Glenn immersed in his symphony for those two full, glorious months of his personal composing retreat. He felt like Mahler, with his cabin on the lake, and often he would take long walks along the lake or row out into the lake in a small rowboat to greet the sunrise before beginning his work of love at the piano.
Glenn was deeply affected by astatement that a colleague of his had recently shared at his own retirement from teaching: “Life is what happens to you while you’re busy making other plans” (See Ehttp://www.imdb.com/title/tt0113862/plotsummary?ref_=tt_stry_pl). At 52 already, Glenn knew in his heart of hearts that it did not have to be that way; he could indeed yet fulfill his inner calling.
And so it came about that around 12 noon, July 12, a few days after a wonderful Fourth of July season at the Chautauqua Institution where their own world famous Symphony orchestra performance of Mahler’s Symphony No. 5 had brought Glenn to uncontrollable tears, he did it; his “Monarch Symphony” was complete! In Glenn’s joy, he called a member of the Chautauqua symphony whom he had befriended over the summer; Paul Williamson, who played violin there every summer but who also taught high school music in Pennsylvania during the academic year. When Paul read Glenn’s symphony and heard Glenn play its overture on the piano, he was struck with its eloquent simplicity.
“What will you be doing with this? Where will you publish it?”
“I’ll start sending it out around to music agencies next month, but I just wanted to share this with someone!”
To Glenn’s surprise, Paul asked for a copy of the composition—which Glenn gave readily as he knew he could trust this man—and Paul showed it to the Director/composer of the Chautauqua Symphony herself, Sarah Parnes, who loved it immediately. Near the end of the Chautauqua season the symphony always performs a new composition, and oddly this year Sarah had not yet committed to any of the few scores she had been reviewing. She put Glenn Holland’s “Monarch Symphony”—named after a Monarch butterfly—onto the program schedule and August 20th, the Chautauqua Symphony played and recorded the world premiere performance of the Monarch Symphony.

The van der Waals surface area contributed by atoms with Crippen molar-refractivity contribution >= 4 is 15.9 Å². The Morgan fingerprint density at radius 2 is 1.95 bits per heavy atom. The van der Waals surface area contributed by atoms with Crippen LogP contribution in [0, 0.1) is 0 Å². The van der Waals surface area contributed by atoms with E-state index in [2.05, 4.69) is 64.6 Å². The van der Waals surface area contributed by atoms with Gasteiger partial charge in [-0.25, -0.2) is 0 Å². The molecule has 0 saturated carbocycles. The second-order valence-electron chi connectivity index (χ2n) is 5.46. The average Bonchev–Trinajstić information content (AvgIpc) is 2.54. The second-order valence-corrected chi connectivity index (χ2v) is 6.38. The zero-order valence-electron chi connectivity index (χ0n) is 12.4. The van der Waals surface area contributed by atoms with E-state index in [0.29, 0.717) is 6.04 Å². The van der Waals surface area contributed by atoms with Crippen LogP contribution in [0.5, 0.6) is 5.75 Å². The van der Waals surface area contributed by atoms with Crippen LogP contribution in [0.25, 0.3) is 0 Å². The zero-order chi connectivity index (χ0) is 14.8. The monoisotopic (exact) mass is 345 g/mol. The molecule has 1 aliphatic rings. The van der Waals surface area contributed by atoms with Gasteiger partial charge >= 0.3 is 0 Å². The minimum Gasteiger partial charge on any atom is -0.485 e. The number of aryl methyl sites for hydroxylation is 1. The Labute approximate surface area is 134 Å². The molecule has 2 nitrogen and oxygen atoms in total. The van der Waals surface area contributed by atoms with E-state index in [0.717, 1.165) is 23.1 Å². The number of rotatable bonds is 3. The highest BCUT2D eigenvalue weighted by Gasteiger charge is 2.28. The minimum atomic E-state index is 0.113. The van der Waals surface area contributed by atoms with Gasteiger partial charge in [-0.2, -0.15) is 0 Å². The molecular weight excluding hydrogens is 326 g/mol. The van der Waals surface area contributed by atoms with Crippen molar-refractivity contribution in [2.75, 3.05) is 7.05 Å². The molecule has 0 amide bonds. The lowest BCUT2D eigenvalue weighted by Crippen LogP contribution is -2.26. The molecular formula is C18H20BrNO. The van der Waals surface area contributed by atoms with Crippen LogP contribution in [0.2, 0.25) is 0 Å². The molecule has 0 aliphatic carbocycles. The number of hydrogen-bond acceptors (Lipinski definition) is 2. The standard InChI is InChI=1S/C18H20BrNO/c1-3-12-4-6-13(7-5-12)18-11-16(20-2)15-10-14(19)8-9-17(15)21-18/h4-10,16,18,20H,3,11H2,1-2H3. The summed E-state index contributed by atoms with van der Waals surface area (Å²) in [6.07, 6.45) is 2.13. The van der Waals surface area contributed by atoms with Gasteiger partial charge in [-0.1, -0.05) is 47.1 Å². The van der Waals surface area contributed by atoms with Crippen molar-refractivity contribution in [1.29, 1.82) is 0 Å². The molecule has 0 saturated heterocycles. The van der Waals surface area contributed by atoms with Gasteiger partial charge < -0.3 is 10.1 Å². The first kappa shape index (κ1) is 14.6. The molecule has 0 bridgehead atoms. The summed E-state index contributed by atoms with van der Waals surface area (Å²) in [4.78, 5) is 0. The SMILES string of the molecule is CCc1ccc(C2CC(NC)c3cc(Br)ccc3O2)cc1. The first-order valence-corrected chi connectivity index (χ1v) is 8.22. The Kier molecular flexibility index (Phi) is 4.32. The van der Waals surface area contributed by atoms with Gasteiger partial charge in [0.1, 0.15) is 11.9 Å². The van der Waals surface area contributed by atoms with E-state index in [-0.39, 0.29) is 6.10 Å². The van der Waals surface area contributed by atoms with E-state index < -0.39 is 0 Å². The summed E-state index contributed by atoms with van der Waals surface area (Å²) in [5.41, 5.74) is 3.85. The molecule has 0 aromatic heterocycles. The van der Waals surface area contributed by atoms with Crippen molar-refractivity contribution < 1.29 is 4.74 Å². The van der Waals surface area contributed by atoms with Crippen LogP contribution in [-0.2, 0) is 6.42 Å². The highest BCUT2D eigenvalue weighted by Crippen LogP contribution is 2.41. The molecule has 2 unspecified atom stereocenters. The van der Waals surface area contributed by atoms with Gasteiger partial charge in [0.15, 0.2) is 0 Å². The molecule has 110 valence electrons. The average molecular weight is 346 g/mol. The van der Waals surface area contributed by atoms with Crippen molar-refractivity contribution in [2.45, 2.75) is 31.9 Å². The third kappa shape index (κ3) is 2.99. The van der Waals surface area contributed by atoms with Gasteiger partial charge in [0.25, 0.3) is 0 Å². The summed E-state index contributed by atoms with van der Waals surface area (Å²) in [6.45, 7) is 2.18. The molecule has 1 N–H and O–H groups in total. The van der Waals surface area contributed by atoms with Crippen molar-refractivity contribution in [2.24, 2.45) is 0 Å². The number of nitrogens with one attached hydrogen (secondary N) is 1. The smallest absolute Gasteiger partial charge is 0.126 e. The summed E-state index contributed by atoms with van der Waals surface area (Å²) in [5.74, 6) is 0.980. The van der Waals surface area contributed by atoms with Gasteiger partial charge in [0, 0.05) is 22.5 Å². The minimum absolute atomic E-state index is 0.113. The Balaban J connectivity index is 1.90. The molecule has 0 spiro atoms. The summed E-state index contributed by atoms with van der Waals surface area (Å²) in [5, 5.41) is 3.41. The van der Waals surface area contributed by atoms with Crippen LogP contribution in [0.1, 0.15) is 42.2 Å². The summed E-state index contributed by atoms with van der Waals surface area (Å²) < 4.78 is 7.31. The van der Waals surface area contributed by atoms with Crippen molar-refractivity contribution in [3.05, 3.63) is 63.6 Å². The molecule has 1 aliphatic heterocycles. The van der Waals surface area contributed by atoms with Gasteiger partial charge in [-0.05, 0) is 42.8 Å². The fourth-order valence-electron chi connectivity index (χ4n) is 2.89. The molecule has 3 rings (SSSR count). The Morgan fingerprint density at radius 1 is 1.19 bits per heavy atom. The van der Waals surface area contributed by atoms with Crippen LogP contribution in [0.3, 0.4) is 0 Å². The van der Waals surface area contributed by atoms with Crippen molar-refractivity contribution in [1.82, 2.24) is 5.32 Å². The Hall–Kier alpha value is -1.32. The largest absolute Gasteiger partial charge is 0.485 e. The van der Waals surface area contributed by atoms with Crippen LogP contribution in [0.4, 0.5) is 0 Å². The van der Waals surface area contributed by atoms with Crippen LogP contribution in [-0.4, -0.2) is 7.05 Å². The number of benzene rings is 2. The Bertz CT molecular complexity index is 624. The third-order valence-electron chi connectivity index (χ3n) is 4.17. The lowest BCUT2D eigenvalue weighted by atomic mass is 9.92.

Glenn’s symphony was a huge success. He sold it that very September to a major music agency, and he realized finally that his talent was no chimera; as if he had opened a door to a new world of possibility, he developed several more compositions and began a new symphony. Glenn also received letters of reference from his Chautauqua colleagues and, in what he might have felt was his “eleventh hour,” Glenn received an invitation with a full scholarship from Julliard to achieve his doctorate in Composing.
Glenn quit his job at JFK High School that December. At a closing assembly in his honor, Glenn expressed his gratitude for all that he had gained from teaching through the years, and many of his former students also expressed not only their gratitude for his teaching but also they spilled over in their speeches about the “new hope” he had brought to each of their hearts by his perseverance and success.
The evening of that assembly, at a gala community event at the local performing arts center, the JFK Orchestra, under Glenn Holland’s heartful conducting for the last time, played the Monarch Symphony, Symphony No. 1 of the later Dr. Holland’s repertoire which grew to seven symphonic masterpieces over the next twenty-five years.
I welcome your Comments and invite you to write your OWN Better Ending to a story involving the Teacher Archetype this month!